Since it was then only a few days before my flight out of Japan and I had just realized I had never yet eaten sushi there, I had spent 30$ at lunch getting the best sushi in Sapporo. But these guys knew better, they were from Sapporo and had gone all the way to Otaru to taste the freshest sushi in Japan, so they talked me into eating yet more of the delicacy and we ended up stuffing our faces with the famous Japanese dish.
TIP N°2: ASK PEOPLE FOR
Okay, I know this sounds terrible; smoking is bad for your health (also, its so fucking expensive). Right.
Trust me, I know, I may be writing this but I’ve quit on the 01/01/2018 and I have no intention of resuming anytime !
So what’s the point?
Well, you wouldn’t believe the number of people I’ve met simply by asking for a lighter or anything I needed to roll a cigarette. I sometimes even asked for a lighter even though I had one myself just to start the conversation.
There’s this thing I call « smoker solidarity »: when you smoke, you know how annoying it can get to not have this one little thing you need to indulge in your addiction, whatever that thing might be (a filter, a sheet, tobacco, the whole thing, whatever). Because smokers know that feel, most of them will help you out of it if they can.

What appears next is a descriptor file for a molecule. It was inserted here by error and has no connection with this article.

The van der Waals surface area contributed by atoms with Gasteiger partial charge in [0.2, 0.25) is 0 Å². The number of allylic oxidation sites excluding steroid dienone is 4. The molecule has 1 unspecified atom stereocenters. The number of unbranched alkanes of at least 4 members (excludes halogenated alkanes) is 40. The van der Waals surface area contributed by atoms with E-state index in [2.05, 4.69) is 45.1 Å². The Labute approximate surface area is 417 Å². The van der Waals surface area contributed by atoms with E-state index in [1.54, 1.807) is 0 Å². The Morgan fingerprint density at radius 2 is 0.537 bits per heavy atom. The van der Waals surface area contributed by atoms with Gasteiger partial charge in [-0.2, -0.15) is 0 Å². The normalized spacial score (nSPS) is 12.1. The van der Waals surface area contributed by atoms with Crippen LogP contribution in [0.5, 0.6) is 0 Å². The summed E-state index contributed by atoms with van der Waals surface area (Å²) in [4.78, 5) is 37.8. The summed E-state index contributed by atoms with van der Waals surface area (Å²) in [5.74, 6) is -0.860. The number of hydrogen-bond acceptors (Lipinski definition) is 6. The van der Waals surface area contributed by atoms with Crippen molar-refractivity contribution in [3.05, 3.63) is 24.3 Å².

I’d recommend asking for a lighter (it’s the least intrusive), but if you don’t have a smoke you’re gonna look weird.
Anyway, the point is not smoking itself but engaging in a conversation. When you ask for a lighter, you actually do just that. Because you have a legit reason, you also avoid seeming weird. Finally, if the person’s still smoking too, you’ll probably have a few seconds to start a proper conversation by asking the usual basic questions like « What do you do, are you from here, etc… ».
After assisting to the Wakamya festival in Nara, I stopped for lunch and a cigarette. A guy was smoking on a bench nearby so I asked him for his lighter (that was about all I could say in Japanese at the time so the rest of the conversation relied mostly on sign language and « Guguru Translation »). We started chatting and eventually he asked me what I was planning to do this afternoon so I told him I was going to infiltrate an abandonned amusement park.
In shorts, that’s how we both ended up spending the afternoon playing cats and mice with guards in what used to be Nara Dreamland.
I can see the non-smokers among you being like « What seriously? Your tip to make friends is to smoke ? Fuck you »
Well no, it’s not ! Whilst it’s true that a shitload of social interaction happens in smoking areas, you don’t have to pick up a bad habit to benefit from this observation.
The key here is that the first step is the hardest part of starting a conversation. Nonetheless, you can jump-start things by finding a legit pretext to talk to someone. That can be asking for directions, the time, what’s going on in the surroundings, etc … whatever !
TIP N°1: Be foolish, be fun, don't be afraid of interacting
Okay, so that might seem a bit obnoxious, but I guess it’s the best tip I could ever give. This isn’t « something you can do » but rather a way to be, to think. I’ve said it before, but to me, traveling is not just an occupation, it’s a mindset. A way of being open to what surrounds you. Playful, even.